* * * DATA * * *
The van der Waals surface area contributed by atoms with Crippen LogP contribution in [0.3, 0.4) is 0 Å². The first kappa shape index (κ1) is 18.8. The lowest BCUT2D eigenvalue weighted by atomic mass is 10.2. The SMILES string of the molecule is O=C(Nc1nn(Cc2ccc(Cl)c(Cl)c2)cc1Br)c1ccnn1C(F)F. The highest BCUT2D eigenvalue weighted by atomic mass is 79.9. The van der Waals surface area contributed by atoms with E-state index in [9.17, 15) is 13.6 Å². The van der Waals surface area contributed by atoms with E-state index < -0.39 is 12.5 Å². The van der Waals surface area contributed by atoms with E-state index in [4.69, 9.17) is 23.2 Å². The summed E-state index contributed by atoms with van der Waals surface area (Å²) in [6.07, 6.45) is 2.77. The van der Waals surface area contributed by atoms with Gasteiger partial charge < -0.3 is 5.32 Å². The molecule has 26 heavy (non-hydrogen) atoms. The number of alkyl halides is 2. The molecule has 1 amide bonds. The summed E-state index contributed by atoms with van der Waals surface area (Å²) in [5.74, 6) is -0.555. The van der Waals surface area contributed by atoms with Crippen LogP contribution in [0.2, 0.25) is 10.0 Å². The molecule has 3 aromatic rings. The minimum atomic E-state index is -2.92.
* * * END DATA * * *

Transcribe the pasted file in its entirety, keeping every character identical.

The van der Waals surface area contributed by atoms with Crippen LogP contribution in [0.3, 0.4) is 0 Å². The first kappa shape index (κ1) is 18.8. The lowest BCUT2D eigenvalue weighted by atomic mass is 10.2. The SMILES string of the molecule is O=C(Nc1nn(Cc2ccc(Cl)c(Cl)c2)cc1Br)c1ccnn1C(F)F. The highest BCUT2D eigenvalue weighted by atomic mass is 79.9. The van der Waals surface area contributed by atoms with E-state index in [9.17, 15) is 13.6 Å². The van der Waals surface area contributed by atoms with E-state index < -0.39 is 12.5 Å². The van der Waals surface area contributed by atoms with E-state index in [4.69, 9.17) is 23.2 Å². The summed E-state index contributed by atoms with van der Waals surface area (Å²) in [6.07, 6.45) is 2.77. The van der Waals surface area contributed by atoms with Gasteiger partial charge < -0.3 is 5.32 Å². The molecule has 26 heavy (non-hydrogen) atoms. The number of alkyl halides is 2. The molecule has 1 amide bonds. The summed E-state index contributed by atoms with van der Waals surface area (Å²) in [5.74, 6) is -0.555. The van der Waals surface area contributed by atoms with Crippen LogP contribution in [0.2, 0.25) is 10.0 Å². The molecule has 3 aromatic rings. The minimum atomic E-state index is -2.92.